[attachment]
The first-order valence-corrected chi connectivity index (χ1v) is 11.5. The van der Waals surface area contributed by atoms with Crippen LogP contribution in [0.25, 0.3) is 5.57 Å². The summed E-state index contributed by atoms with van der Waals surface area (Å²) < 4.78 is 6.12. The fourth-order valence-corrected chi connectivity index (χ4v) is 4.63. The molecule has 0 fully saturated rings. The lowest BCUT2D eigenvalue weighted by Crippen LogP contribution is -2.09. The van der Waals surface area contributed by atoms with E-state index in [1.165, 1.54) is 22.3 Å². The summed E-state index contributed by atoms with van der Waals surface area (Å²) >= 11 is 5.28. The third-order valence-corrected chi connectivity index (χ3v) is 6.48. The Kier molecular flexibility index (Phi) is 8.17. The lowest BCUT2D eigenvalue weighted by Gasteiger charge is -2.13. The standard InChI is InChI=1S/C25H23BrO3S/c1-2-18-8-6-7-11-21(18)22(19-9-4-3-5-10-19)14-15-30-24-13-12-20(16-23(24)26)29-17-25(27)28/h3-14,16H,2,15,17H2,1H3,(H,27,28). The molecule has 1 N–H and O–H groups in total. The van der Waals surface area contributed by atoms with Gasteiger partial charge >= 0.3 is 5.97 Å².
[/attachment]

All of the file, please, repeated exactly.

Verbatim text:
The first-order valence-corrected chi connectivity index (χ1v) is 11.5. The van der Waals surface area contributed by atoms with Crippen LogP contribution in [0.25, 0.3) is 5.57 Å². The summed E-state index contributed by atoms with van der Waals surface area (Å²) < 4.78 is 6.12. The fourth-order valence-corrected chi connectivity index (χ4v) is 4.63. The molecule has 0 fully saturated rings. The lowest BCUT2D eigenvalue weighted by Crippen LogP contribution is -2.09. The van der Waals surface area contributed by atoms with E-state index in [1.165, 1.54) is 22.3 Å². The summed E-state index contributed by atoms with van der Waals surface area (Å²) >= 11 is 5.28. The third-order valence-corrected chi connectivity index (χ3v) is 6.48. The Kier molecular flexibility index (Phi) is 8.17. The lowest BCUT2D eigenvalue weighted by Gasteiger charge is -2.13. The standard InChI is InChI=1S/C25H23BrO3S/c1-2-18-8-6-7-11-21(18)22(19-9-4-3-5-10-19)14-15-30-24-13-12-20(16-23(24)26)29-17-25(27)28/h3-14,16H,2,15,17H2,1H3,(H,27,28). The molecule has 1 N–H and O–H groups in total. The van der Waals surface area contributed by atoms with Gasteiger partial charge >= 0.3 is 5.97 Å².